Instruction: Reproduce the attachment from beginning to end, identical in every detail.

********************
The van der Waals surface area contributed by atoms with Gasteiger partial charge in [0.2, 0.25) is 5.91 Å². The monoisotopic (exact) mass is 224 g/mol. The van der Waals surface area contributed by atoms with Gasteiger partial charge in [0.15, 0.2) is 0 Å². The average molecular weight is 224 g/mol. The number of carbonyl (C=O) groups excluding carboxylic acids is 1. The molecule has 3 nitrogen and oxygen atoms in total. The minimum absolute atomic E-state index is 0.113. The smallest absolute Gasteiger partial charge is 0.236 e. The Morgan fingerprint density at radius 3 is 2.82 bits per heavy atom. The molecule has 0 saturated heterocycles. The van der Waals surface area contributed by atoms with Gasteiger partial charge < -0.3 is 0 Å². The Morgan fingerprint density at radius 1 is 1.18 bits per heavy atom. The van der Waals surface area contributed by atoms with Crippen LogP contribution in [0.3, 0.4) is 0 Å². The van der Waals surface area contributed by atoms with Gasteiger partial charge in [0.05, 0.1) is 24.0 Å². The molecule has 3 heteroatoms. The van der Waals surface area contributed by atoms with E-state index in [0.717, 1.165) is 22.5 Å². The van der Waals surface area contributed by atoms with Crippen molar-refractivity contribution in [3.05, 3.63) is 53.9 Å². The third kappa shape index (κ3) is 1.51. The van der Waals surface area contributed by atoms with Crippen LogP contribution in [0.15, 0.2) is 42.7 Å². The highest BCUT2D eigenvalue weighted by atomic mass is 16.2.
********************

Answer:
The van der Waals surface area contributed by atoms with Gasteiger partial charge in [0.2, 0.25) is 5.91 Å². The monoisotopic (exact) mass is 224 g/mol. The van der Waals surface area contributed by atoms with Gasteiger partial charge in [0.15, 0.2) is 0 Å². The average molecular weight is 224 g/mol. The number of carbonyl (C=O) groups excluding carboxylic acids is 1. The molecule has 3 nitrogen and oxygen atoms in total. The minimum absolute atomic E-state index is 0.113. The smallest absolute Gasteiger partial charge is 0.236 e. The Morgan fingerprint density at radius 3 is 2.82 bits per heavy atom. The molecule has 0 saturated heterocycles. The van der Waals surface area contributed by atoms with Gasteiger partial charge < -0.3 is 0 Å². The Morgan fingerprint density at radius 1 is 1.18 bits per heavy atom. The van der Waals surface area contributed by atoms with Crippen LogP contribution in [0.3, 0.4) is 0 Å². The van der Waals surface area contributed by atoms with Gasteiger partial charge in [0.05, 0.1) is 24.0 Å². The molecule has 3 heteroatoms. The van der Waals surface area contributed by atoms with E-state index in [0.717, 1.165) is 22.5 Å². The van der Waals surface area contributed by atoms with Crippen molar-refractivity contribution in [3.05, 3.63) is 53.9 Å². The third kappa shape index (κ3) is 1.51. The van der Waals surface area contributed by atoms with Crippen LogP contribution in [0.15, 0.2) is 42.7 Å². The highest BCUT2D eigenvalue weighted by atomic mass is 16.2.